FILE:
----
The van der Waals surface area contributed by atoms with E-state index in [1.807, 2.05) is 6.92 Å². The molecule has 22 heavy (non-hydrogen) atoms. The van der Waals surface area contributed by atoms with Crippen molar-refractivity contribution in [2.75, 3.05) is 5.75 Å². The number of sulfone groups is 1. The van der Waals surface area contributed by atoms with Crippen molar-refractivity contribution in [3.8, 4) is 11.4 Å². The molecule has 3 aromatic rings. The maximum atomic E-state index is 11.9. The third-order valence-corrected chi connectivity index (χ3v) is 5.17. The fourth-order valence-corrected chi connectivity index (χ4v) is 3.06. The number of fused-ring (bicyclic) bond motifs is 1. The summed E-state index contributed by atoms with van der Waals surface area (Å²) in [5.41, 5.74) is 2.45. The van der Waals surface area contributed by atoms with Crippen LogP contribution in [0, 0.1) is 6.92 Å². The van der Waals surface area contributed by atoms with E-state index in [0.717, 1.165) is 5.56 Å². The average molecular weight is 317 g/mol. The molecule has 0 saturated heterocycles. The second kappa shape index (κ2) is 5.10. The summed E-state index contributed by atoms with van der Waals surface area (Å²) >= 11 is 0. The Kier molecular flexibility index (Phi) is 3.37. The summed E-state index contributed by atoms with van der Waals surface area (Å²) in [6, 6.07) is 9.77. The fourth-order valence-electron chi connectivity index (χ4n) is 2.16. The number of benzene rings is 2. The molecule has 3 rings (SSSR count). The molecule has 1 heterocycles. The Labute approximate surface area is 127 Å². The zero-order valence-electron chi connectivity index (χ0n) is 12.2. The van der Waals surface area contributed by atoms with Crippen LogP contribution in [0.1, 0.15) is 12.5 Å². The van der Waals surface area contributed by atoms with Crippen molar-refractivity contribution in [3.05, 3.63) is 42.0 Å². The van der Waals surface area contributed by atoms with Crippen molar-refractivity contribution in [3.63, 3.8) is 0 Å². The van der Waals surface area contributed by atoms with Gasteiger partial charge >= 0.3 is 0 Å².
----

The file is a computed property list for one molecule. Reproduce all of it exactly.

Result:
The van der Waals surface area contributed by atoms with E-state index in [1.807, 2.05) is 6.92 Å². The molecule has 22 heavy (non-hydrogen) atoms. The van der Waals surface area contributed by atoms with Crippen molar-refractivity contribution in [2.75, 3.05) is 5.75 Å². The number of sulfone groups is 1. The van der Waals surface area contributed by atoms with Crippen molar-refractivity contribution in [3.8, 4) is 11.4 Å². The molecule has 3 aromatic rings. The maximum atomic E-state index is 11.9. The third-order valence-corrected chi connectivity index (χ3v) is 5.17. The fourth-order valence-corrected chi connectivity index (χ4v) is 3.06. The number of fused-ring (bicyclic) bond motifs is 1. The summed E-state index contributed by atoms with van der Waals surface area (Å²) in [5.41, 5.74) is 2.45. The van der Waals surface area contributed by atoms with Crippen LogP contribution in [0, 0.1) is 6.92 Å². The van der Waals surface area contributed by atoms with E-state index in [0.717, 1.165) is 5.56 Å². The average molecular weight is 317 g/mol. The molecule has 0 saturated heterocycles. The second kappa shape index (κ2) is 5.10. The summed E-state index contributed by atoms with van der Waals surface area (Å²) >= 11 is 0. The Kier molecular flexibility index (Phi) is 3.37. The summed E-state index contributed by atoms with van der Waals surface area (Å²) in [6, 6.07) is 9.77. The fourth-order valence-electron chi connectivity index (χ4n) is 2.16. The number of benzene rings is 2. The molecule has 3 rings (SSSR count). The molecule has 1 heterocycles. The Labute approximate surface area is 127 Å². The zero-order valence-electron chi connectivity index (χ0n) is 12.2. The van der Waals surface area contributed by atoms with Crippen LogP contribution in [0.1, 0.15) is 12.5 Å². The van der Waals surface area contributed by atoms with Crippen molar-refractivity contribution in [3.05, 3.63) is 42.0 Å². The van der Waals surface area contributed by atoms with Crippen molar-refractivity contribution in [3.63, 3.8) is 0 Å². The van der Waals surface area contributed by atoms with Gasteiger partial charge >= 0.3 is 0 Å².